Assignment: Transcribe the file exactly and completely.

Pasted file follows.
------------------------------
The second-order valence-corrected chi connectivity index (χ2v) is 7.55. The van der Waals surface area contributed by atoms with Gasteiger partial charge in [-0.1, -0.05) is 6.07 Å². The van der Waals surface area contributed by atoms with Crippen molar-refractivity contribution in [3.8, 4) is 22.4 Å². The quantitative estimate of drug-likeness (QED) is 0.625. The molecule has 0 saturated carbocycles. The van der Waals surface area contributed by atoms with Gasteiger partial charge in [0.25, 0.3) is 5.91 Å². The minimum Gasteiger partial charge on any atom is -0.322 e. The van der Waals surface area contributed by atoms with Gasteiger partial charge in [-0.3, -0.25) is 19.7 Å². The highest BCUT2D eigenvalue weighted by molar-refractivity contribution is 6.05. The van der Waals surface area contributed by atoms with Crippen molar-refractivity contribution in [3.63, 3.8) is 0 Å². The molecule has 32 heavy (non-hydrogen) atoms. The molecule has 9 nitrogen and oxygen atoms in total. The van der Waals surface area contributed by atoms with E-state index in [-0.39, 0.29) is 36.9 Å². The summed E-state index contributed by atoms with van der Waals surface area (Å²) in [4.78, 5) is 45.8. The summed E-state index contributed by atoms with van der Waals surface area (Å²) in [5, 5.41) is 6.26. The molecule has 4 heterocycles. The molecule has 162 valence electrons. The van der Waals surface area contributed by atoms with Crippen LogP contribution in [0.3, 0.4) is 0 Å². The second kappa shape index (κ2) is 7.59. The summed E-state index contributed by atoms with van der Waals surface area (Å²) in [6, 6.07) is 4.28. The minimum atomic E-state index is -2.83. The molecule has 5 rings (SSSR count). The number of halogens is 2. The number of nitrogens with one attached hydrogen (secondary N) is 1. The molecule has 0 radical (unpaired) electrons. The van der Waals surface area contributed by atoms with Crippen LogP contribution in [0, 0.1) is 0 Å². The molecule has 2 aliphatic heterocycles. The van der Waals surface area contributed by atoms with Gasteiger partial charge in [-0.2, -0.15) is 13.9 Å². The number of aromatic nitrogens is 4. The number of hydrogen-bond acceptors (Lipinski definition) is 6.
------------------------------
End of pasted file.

The second-order valence-corrected chi connectivity index (χ2v) is 7.55. The van der Waals surface area contributed by atoms with Gasteiger partial charge in [-0.1, -0.05) is 6.07 Å². The van der Waals surface area contributed by atoms with Crippen molar-refractivity contribution in [3.8, 4) is 22.4 Å². The quantitative estimate of drug-likeness (QED) is 0.625. The molecule has 0 saturated carbocycles. The van der Waals surface area contributed by atoms with Gasteiger partial charge in [0.25, 0.3) is 5.91 Å². The minimum Gasteiger partial charge on any atom is -0.322 e. The van der Waals surface area contributed by atoms with Gasteiger partial charge in [-0.3, -0.25) is 19.7 Å². The highest BCUT2D eigenvalue weighted by molar-refractivity contribution is 6.05. The van der Waals surface area contributed by atoms with Crippen molar-refractivity contribution in [3.63, 3.8) is 0 Å². The molecule has 32 heavy (non-hydrogen) atoms. The molecule has 9 nitrogen and oxygen atoms in total. The van der Waals surface area contributed by atoms with E-state index in [-0.39, 0.29) is 36.9 Å². The summed E-state index contributed by atoms with van der Waals surface area (Å²) in [4.78, 5) is 45.8. The summed E-state index contributed by atoms with van der Waals surface area (Å²) in [5, 5.41) is 6.26. The molecule has 4 heterocycles. The molecule has 162 valence electrons. The van der Waals surface area contributed by atoms with Crippen LogP contribution in [0.3, 0.4) is 0 Å². The second kappa shape index (κ2) is 7.59. The summed E-state index contributed by atoms with van der Waals surface area (Å²) in [6, 6.07) is 4.28. The minimum atomic E-state index is -2.83. The molecule has 5 rings (SSSR count). The number of halogens is 2. The number of nitrogens with one attached hydrogen (secondary N) is 1. The molecule has 0 radical (unpaired) electrons. The van der Waals surface area contributed by atoms with Crippen LogP contribution in [0, 0.1) is 0 Å². The molecule has 2 aliphatic heterocycles. The van der Waals surface area contributed by atoms with Gasteiger partial charge in [-0.2, -0.15) is 13.9 Å². The number of aromatic nitrogens is 4. The number of hydrogen-bond acceptors (Lipinski definition) is 6.